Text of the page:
Covered California delays adult dental options
This article orginally appeared in the U-T San Diego.
California adults hoping to purchase dental coverage through Covered California will have to wait until next year – or later – due to problems with the agency’s computer system.
“We do not anticipate there will be adult dental added in 2015. We’re looking at that in 2016,” Peter Lee, executive director of Covered California, said at a recent press conference.
Covered California, the state’s health insurance exchange, originally announced in August its plan to offer standalone dental coverage for adults and families that could be purchased separately from health plans.
The dental plans were expected to be available during the open enrollment period that ends Sunday. Covered California attributed its decision not to offer the adult plans this year to “challenges in aligning family dental enrollment” within the existing online system.
Dental coverage up to age 19 is one of the ten essential health benefits that insurance policies are required to provide under the Affordable Care Act (ACA). Such benefits were embedded in health plans that were offered on the exchange this year, and therefore can be subsidized with tax credits depending on family income. Subsidies are not available for adult and family plans.
Nevertheless, five companies were preparing to offer adult dental plans through the Covered California exchange. That would have allowed consumers to make direct comparisons, and theoretically might lead to lower premiums or expanded coverage for Californians.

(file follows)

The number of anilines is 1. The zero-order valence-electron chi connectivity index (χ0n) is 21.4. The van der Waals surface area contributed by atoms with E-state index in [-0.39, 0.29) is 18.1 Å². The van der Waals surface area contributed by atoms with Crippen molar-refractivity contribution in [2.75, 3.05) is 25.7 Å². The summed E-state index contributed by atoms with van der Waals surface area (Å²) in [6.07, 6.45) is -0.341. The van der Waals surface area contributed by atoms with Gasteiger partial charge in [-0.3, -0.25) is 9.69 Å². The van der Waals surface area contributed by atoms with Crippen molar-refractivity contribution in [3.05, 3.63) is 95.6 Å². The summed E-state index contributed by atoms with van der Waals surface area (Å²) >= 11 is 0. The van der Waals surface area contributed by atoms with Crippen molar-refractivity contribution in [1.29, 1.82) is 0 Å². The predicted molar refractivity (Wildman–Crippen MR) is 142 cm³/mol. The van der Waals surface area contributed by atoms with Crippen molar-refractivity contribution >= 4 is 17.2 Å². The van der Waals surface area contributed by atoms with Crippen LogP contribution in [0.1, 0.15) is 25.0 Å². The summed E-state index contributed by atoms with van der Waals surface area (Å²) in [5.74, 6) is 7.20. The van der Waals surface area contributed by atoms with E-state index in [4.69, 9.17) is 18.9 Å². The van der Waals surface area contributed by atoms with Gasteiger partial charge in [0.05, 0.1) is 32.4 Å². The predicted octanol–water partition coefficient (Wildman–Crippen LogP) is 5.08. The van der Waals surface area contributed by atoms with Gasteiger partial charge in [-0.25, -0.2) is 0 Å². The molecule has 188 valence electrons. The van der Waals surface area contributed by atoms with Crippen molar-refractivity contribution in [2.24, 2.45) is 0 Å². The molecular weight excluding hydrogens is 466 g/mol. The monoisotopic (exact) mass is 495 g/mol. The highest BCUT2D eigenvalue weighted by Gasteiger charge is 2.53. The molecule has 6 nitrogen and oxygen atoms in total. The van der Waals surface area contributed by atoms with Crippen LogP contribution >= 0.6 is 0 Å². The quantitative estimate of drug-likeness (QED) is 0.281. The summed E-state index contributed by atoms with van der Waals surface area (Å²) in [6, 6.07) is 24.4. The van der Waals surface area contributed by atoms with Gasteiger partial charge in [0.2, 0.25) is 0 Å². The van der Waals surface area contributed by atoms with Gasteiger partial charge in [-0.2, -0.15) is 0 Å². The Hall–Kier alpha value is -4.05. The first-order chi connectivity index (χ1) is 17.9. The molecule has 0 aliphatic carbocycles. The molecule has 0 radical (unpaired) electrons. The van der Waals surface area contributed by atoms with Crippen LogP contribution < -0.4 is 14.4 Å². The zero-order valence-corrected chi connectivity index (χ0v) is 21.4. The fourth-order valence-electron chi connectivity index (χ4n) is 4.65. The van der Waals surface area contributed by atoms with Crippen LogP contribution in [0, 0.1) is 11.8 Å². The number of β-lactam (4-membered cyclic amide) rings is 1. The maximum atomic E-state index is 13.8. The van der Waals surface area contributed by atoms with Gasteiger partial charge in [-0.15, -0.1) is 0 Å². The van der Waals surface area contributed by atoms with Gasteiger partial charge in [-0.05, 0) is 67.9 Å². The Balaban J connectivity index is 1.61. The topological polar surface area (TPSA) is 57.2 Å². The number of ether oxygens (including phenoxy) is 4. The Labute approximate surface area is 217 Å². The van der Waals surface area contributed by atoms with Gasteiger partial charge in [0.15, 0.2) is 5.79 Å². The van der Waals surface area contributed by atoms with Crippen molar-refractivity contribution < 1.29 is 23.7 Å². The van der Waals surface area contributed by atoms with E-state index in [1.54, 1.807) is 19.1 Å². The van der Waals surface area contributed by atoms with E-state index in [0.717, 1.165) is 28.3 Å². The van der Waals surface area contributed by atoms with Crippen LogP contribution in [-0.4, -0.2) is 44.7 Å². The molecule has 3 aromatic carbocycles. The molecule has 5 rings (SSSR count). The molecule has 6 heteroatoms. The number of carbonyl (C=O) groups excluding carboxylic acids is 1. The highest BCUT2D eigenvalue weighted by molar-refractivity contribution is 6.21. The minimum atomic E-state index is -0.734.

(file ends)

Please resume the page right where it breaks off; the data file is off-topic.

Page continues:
The delay is a “missed opportunity,” said Jeff Album, Vice President of Public and Government Affairs for Delta Dental, one of the companies that had planned to offer coverage.
“Delta Dental has urged Covered California to offer standalone pediatric and adult dental coverage from the very inception of the ACA,” Album said.
“So naturally, we were very disappointed to learn that for the second year in a row CalHEERS (the Covered California web portal) is unable to offer family dental plans, as most other states have been doing since 2014.”
Now some Californians will need to look for dental insurance on the private market, or forgo it entirely.
Carrie Stoermer, 37, a freelance copy editor in Bonsall, recently lost medical and dental insurance through her husband’s employer.
She was able to purchase a health plan through Covered California, but the exchange’s announcement has left her without dental coverage.
Stoermer has looked for private dental insurance, but hasn’t been satisfied with what she has found.
“Since the plans I have seen so far have a six-month waiting period before you can use your benefits, I may as well wait until Covered California offers a more affordable option and pay out of pocket in the meantime,” Stoermer said.
“Had I known it was about to end, I would have seen a dentist before my previous coverage ended.”
When they become available, family dental plans will be sold during the regular open enrollment period. Consumers also will be able to purchase dental plans during a special enrollment period if they experience a qualifying life event, such as marriage or birth of a child.
“Once a consumer goes through eligibility determination for the health insurance portion they would then be offered the option of enrolling in a family dental plan,” said Roy Kennedy of Covered California.
But will the system issues be worked out in time for open enrollment next year?
“Covered California is confident the challenges can be overcome,” Kennedy said, “We’re committed to the family dental offering and it being an option for the 2016 plan year.”
Hellesen is a Sacramento-based reporter for the CHCF Center for Health Reporting.